Everyone’s a designer

Author: Steph Bradshaw

It’s moments before show time and the team is rushing around putting the final touches on the space. Fluffing cushions, shifting tables just two inches to the left/right/ back. This is just one of many situations the inner designer comes out of your average person. “Please centre that table.” “I disagree, shift it to the left.” This is when everyone becomes a designer.

As someone from a design background – you probably think I’m being precious. But I see it at every event and in every agency. Suddenly everyone is an expert in things like symmetry and colour matching, and everyone is just trying to get the job done.

It’s not confined to the world of environment design. I see them surround the graphic designer at work, a sea of potential Art Directors (including myself). We all hover around the young and talented graphic designer we are lucky enough to have here at Bunch. I’m not immune. But I am aware.

The truth is, everyone just wants to help. The job isn’t quite right yet, it’s unfinished and that’s how it looks. But I have come to a realisation. It’s unfair. Not because everyone shouldn’t help. But, because to shift, push, prod things before the designer/stylist/florist is finished, is unfair. Because to change things too early doesn’t give the designer a chance to complete their own vision, make it right in their own eyes. And that’s when you get their best work.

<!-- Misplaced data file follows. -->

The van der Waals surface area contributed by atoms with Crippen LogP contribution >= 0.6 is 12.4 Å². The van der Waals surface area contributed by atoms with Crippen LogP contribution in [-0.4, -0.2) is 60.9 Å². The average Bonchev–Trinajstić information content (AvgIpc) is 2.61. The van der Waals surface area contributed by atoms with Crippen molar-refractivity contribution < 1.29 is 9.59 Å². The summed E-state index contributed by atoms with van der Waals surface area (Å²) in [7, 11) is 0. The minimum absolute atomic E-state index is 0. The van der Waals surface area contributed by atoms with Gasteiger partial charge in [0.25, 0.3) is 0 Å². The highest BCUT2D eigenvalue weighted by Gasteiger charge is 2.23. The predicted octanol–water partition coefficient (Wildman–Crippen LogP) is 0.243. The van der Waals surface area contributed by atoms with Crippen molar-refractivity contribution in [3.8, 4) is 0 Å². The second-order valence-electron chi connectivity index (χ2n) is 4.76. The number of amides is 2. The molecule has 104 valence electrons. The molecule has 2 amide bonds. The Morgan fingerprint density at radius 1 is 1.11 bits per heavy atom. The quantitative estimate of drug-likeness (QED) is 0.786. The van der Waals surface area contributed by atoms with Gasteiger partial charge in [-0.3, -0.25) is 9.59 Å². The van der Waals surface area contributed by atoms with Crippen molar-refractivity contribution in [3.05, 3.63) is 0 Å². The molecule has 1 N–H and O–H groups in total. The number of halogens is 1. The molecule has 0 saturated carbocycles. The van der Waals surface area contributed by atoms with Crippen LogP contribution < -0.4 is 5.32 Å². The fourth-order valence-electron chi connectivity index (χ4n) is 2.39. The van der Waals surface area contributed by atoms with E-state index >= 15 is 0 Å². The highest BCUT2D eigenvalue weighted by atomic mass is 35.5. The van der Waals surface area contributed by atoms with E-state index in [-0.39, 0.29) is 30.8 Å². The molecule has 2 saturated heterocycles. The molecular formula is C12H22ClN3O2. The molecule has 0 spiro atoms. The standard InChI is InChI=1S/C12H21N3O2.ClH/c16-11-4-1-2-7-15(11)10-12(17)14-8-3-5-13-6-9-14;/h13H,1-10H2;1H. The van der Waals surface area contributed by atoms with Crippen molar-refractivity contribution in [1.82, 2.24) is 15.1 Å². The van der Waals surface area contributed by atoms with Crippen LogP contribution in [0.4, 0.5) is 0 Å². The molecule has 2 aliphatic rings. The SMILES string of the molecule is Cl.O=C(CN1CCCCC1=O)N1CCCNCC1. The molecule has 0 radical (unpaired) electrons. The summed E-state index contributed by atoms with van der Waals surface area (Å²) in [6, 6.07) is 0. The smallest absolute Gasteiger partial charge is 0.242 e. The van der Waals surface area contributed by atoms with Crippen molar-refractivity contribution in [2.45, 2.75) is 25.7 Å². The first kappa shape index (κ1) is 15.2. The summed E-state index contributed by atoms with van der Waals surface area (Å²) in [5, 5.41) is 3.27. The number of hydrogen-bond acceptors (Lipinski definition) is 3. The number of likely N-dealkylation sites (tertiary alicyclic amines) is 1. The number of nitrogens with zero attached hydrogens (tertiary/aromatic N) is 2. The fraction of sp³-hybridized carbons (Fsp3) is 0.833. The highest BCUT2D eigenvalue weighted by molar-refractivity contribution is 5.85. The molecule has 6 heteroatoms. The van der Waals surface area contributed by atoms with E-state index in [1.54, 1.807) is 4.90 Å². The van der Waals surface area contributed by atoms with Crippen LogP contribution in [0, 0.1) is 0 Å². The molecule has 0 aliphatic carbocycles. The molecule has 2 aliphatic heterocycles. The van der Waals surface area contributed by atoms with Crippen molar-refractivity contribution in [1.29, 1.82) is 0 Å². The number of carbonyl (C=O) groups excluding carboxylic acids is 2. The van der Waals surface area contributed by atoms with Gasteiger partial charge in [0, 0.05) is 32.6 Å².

So before judging the work of a stylist at a recent event, I took the least travelled route. I stood back and waited until she was happy and asked for feedback. Then I helped. Because nothing designed by committee was ever designed well.

Design is a powerful tool. When done well it has great potential. So gift your designer with all the information you have and then stand back and watch the magic happen.

Comments

5
  1. Rowena Horne

    It can be equally annoying though when you come in at the end with a right hook (sharp u-turn etc) and everyone choruses “but we’ve already decided” (and done ten versions, tried the vases the other way, moved the stool three times etc). So how to balance ensuring you are critiquing the ‘final product’ versus allowing 3hrs of potentially wasted effort to occur…then piping up!

    Reply
  2. Meg

    True words right there. Especially about the chiming in before the design work is done!

    Reply
  3. Ro Allen

    Design is an artform. A road travelled. It takes a lifetime to excel.
    Experience is everything. Patience is paramount. Be unwavering if your are producing a space, work etc. have confidence and don’t be afraid. Try to verbalise your own reasoning.
    Address the subjects of the composition, camera angle, light source or direction etc.
    Speaking clearly and convincingly is important. Do not speak in short hand that only trivialises the effort of all. Speak well. Do not participate in group clusters. Stand back and wait for the dust to settle. Presumably you are being paid for your skill.

    Reply

Got something to say?

Your email address will not be published.